This is really very impressive, considering FSU receives some 55,000 applications every year.
"Florida States Burnette says without BI, the massive stores of data in any organization are like huge hunks of marble before they are chiseled into a meaningful shape. CIOs and information managers can use BI tools to help sculpt the best possible insight into a strategic future.
We realized the advantage in the future is not necessarily in marketing in the traditional sense, but on having a grasp on data being able to use it to make decisions, Burnette says. The more we understand our data, the better off we are in terms of predicting how well were going to do and therefore can make mid-flight changes in our strategy.
By data mining, weve done extremely well in improving admissions profiles and retentions, says Rick Burnette, director of student information management at Florida State University.
But the more success an institution has meeting targets through use of student-enrollment data, the harder it is to make gains. When you talk about moving from an 85 percent retention rate to an 88 percent retention rate, thats a lot different than moving from 88 percent to 90 percent because you start running into a ceiling, he says.
The same is true for admissions. The school moved from an SAT average of 1146 to probably a 1210 for this fall, Burnette says, while at the same time growing from 4,500 students in a class to 6,200 entering freshmen. Were increasing quantity and quality.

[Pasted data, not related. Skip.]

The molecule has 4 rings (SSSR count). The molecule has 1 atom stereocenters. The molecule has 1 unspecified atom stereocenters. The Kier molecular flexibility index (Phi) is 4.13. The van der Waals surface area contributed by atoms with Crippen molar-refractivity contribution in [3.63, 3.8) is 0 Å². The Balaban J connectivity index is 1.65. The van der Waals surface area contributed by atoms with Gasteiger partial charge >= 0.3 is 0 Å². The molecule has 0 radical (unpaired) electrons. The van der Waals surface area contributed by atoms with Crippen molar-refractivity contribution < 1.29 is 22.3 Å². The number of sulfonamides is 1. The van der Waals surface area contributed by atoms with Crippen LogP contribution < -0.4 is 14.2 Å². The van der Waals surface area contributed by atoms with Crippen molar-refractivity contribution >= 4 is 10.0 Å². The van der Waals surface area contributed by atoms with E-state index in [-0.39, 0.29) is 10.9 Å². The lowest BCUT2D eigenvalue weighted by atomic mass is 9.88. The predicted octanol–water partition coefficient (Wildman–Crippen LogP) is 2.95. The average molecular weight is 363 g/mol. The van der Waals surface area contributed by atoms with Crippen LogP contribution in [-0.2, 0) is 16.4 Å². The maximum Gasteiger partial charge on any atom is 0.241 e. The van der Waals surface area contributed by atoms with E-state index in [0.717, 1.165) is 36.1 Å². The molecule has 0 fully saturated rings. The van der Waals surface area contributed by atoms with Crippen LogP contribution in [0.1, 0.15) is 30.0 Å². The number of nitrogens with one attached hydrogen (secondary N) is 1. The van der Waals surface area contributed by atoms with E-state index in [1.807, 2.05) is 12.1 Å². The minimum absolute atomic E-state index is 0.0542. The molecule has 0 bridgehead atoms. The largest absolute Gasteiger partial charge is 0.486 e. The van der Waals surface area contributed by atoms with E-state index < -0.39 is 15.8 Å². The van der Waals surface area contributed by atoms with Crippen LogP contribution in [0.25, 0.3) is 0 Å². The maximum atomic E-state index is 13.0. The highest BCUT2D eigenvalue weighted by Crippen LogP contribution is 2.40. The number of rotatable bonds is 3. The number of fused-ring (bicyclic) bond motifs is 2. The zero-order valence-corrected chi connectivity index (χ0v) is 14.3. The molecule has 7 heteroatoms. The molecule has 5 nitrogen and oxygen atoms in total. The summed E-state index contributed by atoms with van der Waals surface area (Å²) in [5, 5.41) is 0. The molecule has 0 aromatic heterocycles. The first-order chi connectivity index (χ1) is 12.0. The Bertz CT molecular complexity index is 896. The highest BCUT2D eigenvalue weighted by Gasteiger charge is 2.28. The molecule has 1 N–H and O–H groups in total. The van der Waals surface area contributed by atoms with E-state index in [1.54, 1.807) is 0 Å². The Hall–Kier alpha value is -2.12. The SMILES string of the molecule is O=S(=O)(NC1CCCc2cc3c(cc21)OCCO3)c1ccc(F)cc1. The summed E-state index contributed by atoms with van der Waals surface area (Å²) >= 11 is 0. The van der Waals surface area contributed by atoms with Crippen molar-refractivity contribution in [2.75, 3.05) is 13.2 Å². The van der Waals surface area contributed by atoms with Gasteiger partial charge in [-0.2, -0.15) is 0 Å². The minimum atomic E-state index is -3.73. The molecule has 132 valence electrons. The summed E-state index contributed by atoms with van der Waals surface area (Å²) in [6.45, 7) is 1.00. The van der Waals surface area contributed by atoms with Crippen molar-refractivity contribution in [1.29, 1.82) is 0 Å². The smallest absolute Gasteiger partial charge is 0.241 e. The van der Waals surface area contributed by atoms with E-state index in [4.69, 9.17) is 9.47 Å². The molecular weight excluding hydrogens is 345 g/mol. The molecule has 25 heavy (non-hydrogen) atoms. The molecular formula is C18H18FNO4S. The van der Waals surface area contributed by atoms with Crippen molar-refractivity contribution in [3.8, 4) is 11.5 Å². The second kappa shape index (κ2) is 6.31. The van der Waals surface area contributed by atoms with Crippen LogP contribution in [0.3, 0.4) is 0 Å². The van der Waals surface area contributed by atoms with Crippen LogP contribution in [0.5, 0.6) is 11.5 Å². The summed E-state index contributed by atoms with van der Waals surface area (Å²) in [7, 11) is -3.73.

Instead of looking at students as a monolithic, homogeneous group, BI enabled Florida State to look at them as being what they are a very diverse population, Burnette says. It was able to determine that, since out-of-state students are harder to retain, the show rate for the new year had to take into account what percentage of accepted students are out of state, and other categorizations.
The show-rate data can also be parsed in many different ways, based on sex, ethnicity and so on.
This year, FSUs goal was to enroll 6,200 freshmen and to distribute those between the summer and fall semesters at preset numbers. As it turned out we enrolled 6,222, Burnette says. Our margin of error was pretty low. "
For the complete article: http://www.edtechmag.com/higher/may-june-2007/the-michelangelos-of-data.html